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  1. #51
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    Quote Originally Posted by Joe Zeff View Post
    You just don't get it, do you Gary? I'm trying to get some of the posters here to think about prologues in a different, better way that might show them how effective they can be, but you'd rather be as literal as you possibly can and keep them from learning.
    No, I was just pointing out that your prologue example isn't a prologue (it could be if it was set up to be one, but it wasn't) and that you sent us searching for it on false information. What you have shown--beyond what I already said about the danger of citing pages rather than wordage--is that prologues and first chapters often are interchangable (and subject to author's choice). Genesis is a good example of that. It would have been an acceptable--and effective--prologue (but for all elements and inhabitants of the earth, not just Moses), if it had been set up as one. But it wasn't; it was set up as book one of the Pentateuch.



  2. #52
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    Joe, you said: Try using your imagination a little, and think of the Torah as literature, not as scriptures because that's what I've been doing.

    That, my friend, may be your problem.

    Is there ANY way you can drop it so that we can get back to discussing the original post?

    If an author wants to use a damn prologue, he or she will; if they don't, they won't.

  3. #53
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    Oh, my. This is way out of control. Everybody knows rules are made to be broken; the question is are you good enough to get away with it?

  4. #54
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    I suspect, Gary, that that's only true because the concept of a prologue hadn't been thought up yet.

  5. #55
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    Exactly, Alice. And, of course, there's no rule against using a prologue if you want.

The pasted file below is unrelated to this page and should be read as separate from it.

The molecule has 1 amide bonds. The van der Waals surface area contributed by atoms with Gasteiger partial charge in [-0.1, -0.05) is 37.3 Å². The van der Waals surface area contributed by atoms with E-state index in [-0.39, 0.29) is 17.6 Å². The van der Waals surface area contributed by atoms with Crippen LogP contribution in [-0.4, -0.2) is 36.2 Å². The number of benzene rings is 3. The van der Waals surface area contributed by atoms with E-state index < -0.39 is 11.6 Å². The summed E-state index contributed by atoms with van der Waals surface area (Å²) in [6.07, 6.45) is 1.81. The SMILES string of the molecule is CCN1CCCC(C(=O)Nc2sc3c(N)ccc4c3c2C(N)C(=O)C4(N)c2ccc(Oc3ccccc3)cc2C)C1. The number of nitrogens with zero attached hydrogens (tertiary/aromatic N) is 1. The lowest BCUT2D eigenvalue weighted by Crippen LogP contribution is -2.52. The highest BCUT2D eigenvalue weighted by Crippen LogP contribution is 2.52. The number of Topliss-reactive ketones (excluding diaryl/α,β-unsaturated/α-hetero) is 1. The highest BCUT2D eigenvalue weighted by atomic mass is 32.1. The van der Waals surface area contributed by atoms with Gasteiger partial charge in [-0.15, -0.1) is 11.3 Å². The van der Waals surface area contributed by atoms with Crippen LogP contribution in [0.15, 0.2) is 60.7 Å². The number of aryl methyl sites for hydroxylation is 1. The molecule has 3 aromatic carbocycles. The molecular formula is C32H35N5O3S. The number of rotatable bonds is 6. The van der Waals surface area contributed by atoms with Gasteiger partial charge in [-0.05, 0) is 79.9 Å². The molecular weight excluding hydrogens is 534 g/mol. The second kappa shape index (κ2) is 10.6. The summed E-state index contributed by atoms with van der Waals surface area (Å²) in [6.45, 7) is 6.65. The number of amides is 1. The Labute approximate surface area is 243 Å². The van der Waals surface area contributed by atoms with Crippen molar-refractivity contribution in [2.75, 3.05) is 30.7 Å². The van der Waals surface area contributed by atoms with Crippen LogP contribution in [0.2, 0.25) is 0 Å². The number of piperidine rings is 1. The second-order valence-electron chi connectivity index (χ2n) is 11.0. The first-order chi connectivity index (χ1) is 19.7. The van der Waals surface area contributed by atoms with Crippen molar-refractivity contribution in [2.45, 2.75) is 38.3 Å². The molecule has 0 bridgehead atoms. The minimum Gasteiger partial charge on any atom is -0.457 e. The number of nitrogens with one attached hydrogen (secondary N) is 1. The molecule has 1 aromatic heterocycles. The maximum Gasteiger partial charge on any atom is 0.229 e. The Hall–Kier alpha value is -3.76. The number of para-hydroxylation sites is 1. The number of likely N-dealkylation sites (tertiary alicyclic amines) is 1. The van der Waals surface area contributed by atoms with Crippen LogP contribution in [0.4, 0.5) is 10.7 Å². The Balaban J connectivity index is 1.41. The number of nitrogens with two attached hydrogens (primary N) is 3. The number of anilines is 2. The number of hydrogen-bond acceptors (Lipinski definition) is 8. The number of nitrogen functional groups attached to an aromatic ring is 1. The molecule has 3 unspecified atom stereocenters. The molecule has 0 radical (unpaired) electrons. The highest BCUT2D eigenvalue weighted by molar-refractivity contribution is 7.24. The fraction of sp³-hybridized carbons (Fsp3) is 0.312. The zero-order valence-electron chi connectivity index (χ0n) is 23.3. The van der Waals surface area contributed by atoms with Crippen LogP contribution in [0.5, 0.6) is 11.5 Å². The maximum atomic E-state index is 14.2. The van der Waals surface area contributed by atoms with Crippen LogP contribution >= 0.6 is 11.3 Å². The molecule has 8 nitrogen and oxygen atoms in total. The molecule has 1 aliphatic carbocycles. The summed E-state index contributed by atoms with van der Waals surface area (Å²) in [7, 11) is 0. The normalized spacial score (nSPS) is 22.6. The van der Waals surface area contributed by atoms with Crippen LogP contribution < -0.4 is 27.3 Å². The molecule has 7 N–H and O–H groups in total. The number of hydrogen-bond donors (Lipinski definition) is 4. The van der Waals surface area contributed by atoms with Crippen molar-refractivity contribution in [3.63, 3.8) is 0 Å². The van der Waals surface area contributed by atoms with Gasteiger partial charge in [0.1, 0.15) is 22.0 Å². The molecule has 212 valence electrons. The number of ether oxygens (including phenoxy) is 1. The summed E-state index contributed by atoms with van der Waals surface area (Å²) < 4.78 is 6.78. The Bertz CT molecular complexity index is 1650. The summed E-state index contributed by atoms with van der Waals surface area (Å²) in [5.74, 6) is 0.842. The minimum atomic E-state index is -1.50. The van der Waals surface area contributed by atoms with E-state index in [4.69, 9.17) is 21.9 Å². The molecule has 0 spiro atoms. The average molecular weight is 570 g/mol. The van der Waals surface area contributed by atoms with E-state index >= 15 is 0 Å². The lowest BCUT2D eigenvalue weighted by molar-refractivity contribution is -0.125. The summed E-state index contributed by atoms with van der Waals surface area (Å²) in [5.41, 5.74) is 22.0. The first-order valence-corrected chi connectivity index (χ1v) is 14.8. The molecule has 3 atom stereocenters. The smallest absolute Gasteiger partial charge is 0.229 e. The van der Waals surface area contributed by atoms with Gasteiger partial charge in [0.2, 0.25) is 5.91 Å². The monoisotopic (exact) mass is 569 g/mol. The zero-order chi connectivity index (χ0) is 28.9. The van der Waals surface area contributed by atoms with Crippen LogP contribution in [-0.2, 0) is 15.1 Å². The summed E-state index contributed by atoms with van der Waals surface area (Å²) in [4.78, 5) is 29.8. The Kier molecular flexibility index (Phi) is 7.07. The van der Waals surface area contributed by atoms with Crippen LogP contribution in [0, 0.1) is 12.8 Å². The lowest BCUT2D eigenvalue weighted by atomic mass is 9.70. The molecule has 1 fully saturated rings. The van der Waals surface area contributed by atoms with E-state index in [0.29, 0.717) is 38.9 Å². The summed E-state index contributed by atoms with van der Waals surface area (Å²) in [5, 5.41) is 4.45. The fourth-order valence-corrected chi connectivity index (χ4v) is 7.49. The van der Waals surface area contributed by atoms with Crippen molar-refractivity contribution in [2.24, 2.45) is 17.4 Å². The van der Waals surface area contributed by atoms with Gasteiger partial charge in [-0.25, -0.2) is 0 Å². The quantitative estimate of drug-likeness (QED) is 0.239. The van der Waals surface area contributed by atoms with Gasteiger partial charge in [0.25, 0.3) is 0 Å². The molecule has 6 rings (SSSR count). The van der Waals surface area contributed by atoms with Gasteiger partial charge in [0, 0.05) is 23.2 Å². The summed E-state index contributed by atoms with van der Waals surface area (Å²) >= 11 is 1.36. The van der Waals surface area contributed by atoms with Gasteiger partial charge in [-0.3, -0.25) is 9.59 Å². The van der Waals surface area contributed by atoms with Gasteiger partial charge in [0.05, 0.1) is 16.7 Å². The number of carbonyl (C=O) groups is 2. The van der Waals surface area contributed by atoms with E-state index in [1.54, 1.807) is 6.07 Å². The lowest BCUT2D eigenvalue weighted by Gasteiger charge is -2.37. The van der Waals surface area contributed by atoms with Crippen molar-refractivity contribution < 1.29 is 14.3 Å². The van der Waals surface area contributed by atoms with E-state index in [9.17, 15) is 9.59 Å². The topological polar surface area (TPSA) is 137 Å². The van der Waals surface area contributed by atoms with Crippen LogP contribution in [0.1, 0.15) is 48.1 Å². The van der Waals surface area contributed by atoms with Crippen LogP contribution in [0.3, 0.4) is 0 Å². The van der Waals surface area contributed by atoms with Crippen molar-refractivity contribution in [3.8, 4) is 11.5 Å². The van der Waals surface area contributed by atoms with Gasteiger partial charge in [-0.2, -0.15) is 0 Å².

6. #56
    Dana
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    Puristic views can stymie the creative process. There is nothing wrong with prologues.

  7. #57
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    Quote Originally Posted by Claire Young View Post
    In my opinion, you can cut this down and get to the man and child quicker. Take out some details that describe his every move. My suggestions are just suggestions and feel free to disagree. Good luck!

    "Well I'm not going out again until I've downed this," he said as he took a huge gulp of the steaming coffee. HE CAN'T SAY ANYTHING AS HE'S TAKING A GULP. WOULD IT BE HARD TO GULP STEAMING COFFEE? IT'S HOT. He slid his chair back and stood up, wrapping his jacket and scarf tight around as he opened the door to the howling wind outside. IS HE WRAPPING HIS JACKET AND SCARF TIGHT AROUND HIM WHILE STANDING UP AND OPENING THE DOOR?

    "Tell him he has ten minutes and then I'm coming back with a bucket of snowballs." James made a playful salute and went to get dressed. THIS SEEMS LIKE JAMES IS SAYING THIS, WHICH HE ISN'T.

    Will shut the door NOT NEEDED? and walked down wooden stairs to the lookout landing. HIS WOOL SCARFThe woolen warmth of his scarf kept out the worst of the cold, but the wind found every part of him not fully covered and stung skin that had just finished thawing. He shivered, NO COMMA and paced around the outside of the landing's circle, staring into the various shades of white that served as a landscape around the outpost. I'D CHANGE THIS STARING PART. I KNOW IT'S SNOWY AND COLD OUT.

    Then Will noticed that something conspicuously less than white was moving near the edge of his vision. He took out his pair of binoculars, suspecting it was just a wyant lost from its herd. THIS COULD BE BETTER. HERE'S A CHANCE TO CREATE TENSION. SOMETHING MOVED.

    I hope this helps. It just needs to be tighter, I think.
    Thank you for this, although initially I read the CAPS as yelling and was laughing at the first comment I think you've caught the thing that was making me uncomfortable about the excerpt, which is the pacing and "looseness" that seems a little meandering. Are you thinking that just focusing on the action part right away would help? My goal was to try and give some personality to the characters before getting there, but if that's too much for a prologue it makes sense.

    @alice: Another helpful comment. Do you have any suggestions for how to "introduce" the world as a fantasy/sci fi setting? My favorite series of all time (His Dark Materials) made me fall in love with the idea of just throwing readers into the environment and learning about the world through the characters. Nothing is really explained there and it lends a feeling of "discovery" to the entire work. Not a good idea in this case?

    It wasn't my intention to spark a debate about the validity of prologues though I think I'll keep it until the work is finished and see whether it is important enough to keep around or not. Thanks for all the input!

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